How to Manage Patient Flow

Jeremy Miller, MD, Clinical Advisor, Sg2, for HealthLeaders Media , May 16, 2011

Less conspicuously, deliberate policies about marketplace positioning and staff alignment can be used to change the demographic contours of the organizational referral base. For example, an organization could survey the community landscape from a needs or profitability standpoint and make a deliberate decision to position itself in the market as a leader in managing diabetes or treating chronic obstructive pulmonary disease. Likewise, a Systems of CARE (Clinical Alignment and Resource Effectiveness) approach to prevention means that epidemiologic trends need not dictate organizational destiny. This type of smart growth, in considering appropriate care along the care continuum, not only delivers value to patients and creates institutional financial stability, but can also be used as a strategy to address care fluctuations.

Improving Management of Fluctuating Care Patterns
There are 2 basic strategies for rationally approaching care fluctuations: Go with the flow in maximizing flexibility for unpredictable situations or conversely, buck trends by understanding what can be altered, leveraging this knowledge to the benefit of the organization and the patient. These 2 actions must coexist in situations that have both controllable and unpredictable variations. To best succeed in leveraging inherent variability in the near- and long-term:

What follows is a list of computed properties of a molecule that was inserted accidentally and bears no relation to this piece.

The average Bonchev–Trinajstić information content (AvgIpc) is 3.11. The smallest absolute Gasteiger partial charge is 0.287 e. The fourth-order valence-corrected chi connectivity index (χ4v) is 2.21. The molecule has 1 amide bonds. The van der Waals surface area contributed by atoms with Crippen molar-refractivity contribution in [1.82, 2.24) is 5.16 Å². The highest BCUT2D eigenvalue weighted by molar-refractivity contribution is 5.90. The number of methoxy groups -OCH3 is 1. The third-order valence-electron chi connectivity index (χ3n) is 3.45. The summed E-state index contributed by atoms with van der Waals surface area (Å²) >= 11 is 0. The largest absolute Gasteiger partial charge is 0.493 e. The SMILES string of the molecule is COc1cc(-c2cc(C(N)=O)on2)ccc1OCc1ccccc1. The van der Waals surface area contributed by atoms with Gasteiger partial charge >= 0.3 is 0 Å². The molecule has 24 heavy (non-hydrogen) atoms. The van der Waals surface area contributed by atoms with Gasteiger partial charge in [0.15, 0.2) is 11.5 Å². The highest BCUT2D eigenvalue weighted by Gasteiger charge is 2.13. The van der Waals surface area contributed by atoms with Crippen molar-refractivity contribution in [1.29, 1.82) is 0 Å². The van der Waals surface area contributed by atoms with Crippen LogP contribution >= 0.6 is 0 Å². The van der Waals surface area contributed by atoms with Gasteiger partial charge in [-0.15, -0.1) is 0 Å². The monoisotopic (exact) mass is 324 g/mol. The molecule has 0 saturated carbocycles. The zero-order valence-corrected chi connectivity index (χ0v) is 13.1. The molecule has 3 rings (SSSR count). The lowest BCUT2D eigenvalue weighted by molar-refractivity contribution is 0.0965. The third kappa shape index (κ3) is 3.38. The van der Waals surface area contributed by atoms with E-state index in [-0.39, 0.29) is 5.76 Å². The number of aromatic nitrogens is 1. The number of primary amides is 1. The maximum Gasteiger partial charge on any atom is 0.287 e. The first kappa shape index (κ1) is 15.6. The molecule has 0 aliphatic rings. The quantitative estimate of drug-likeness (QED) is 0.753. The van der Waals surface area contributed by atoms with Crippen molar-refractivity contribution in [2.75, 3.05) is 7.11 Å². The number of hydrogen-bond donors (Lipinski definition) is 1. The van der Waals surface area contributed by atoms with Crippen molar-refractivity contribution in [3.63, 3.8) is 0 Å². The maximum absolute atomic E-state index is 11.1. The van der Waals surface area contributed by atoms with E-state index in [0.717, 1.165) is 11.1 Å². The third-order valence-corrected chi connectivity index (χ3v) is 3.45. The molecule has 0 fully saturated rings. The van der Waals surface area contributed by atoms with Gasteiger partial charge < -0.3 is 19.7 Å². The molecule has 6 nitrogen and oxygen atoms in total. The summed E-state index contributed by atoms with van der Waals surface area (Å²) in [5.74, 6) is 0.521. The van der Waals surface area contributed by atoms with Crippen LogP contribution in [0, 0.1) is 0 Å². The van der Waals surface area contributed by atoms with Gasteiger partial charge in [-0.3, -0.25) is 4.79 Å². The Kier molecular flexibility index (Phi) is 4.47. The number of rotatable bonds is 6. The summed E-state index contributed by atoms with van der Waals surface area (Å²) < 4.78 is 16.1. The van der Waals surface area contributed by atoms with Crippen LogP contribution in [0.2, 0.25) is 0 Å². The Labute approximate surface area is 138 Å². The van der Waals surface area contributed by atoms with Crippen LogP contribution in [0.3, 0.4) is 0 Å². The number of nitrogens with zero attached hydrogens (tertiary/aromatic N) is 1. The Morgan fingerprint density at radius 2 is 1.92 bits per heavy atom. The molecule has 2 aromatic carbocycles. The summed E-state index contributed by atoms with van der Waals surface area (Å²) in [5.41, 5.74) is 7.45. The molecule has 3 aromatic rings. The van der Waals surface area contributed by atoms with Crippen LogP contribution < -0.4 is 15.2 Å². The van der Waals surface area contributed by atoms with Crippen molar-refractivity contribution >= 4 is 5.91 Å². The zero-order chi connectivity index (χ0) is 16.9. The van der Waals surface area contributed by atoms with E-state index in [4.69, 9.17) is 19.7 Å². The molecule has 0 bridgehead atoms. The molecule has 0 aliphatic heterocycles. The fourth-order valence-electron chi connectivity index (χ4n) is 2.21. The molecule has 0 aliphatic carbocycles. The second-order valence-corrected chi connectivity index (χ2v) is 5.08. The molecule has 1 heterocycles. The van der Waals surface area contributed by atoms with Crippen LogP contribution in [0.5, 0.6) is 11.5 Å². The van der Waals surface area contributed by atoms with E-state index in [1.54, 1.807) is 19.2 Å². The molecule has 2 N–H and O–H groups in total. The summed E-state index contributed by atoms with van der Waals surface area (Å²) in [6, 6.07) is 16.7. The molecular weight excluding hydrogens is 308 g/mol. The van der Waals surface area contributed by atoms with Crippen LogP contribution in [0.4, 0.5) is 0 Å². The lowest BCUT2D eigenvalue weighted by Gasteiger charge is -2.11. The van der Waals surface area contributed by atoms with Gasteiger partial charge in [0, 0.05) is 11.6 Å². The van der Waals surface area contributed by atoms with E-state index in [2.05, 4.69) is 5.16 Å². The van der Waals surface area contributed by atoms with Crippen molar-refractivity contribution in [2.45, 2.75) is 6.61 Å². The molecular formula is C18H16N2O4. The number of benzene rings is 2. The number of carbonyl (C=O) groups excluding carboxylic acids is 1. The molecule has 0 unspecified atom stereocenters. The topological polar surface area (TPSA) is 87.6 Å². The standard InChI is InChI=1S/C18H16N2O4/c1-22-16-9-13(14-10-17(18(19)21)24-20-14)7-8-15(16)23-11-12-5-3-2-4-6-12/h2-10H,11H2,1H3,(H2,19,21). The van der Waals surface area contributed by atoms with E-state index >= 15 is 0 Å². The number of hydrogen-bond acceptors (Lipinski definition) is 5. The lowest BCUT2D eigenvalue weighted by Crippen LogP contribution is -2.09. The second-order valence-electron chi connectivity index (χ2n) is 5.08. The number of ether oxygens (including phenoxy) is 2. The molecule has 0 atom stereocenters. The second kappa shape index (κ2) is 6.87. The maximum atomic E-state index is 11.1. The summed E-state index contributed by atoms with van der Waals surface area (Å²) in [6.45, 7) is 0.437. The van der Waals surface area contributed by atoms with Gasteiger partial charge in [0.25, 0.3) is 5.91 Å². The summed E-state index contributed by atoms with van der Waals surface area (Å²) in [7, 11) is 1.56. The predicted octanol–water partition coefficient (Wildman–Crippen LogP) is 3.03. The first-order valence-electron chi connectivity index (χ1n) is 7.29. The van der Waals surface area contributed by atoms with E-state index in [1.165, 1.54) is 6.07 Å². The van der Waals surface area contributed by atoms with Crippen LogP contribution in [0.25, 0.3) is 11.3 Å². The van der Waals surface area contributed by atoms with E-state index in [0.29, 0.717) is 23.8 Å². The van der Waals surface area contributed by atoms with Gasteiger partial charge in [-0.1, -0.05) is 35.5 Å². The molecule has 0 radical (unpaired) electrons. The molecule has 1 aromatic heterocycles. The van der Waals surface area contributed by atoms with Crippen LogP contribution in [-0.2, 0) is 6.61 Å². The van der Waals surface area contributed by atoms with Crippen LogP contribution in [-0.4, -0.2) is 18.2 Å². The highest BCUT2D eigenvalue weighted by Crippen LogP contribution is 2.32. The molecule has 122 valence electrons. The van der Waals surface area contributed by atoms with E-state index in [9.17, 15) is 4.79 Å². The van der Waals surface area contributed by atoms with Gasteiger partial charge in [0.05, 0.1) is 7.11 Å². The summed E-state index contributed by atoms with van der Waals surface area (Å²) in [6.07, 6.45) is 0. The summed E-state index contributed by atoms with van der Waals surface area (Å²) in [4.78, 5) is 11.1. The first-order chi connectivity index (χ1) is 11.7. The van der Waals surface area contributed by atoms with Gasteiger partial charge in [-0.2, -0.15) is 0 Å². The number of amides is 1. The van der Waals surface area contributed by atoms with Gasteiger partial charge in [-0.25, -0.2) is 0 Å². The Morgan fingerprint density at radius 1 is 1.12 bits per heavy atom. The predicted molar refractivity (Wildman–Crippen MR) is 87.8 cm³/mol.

• Anticipate and monitor trends in your organization. Recognize which metrics are important and track their variations by year, month, day and time to assess process and patient flow. Selecting the right metrics to track on a daily and even hourly basis can inform staffing, which can drastically alter the profitability of a service line and the organization as a whole. In terms of operational fluctuation, metrics documenting procedure volume and type may be important, as well as the number of visits, type of imaging or tests and census. To understand the severity of fluctuations, analyze the seasonal, daily and even particular hours when fluctuations impact the work flow.
  • Discuss care fluctuations with clinical staff. Recognize the clinical aspects of variation and determine why they exist, understanding both physician behaviors and patient characteristics. The clinical staff can help explain staffing implications, as well as provide insight into what can be controlled and what volume fluctuations are natural.
  • Temper variation with flexibility. For example, staffing flexibility can be achieved by cross-training nurses in various areas, or designating an on-call team.
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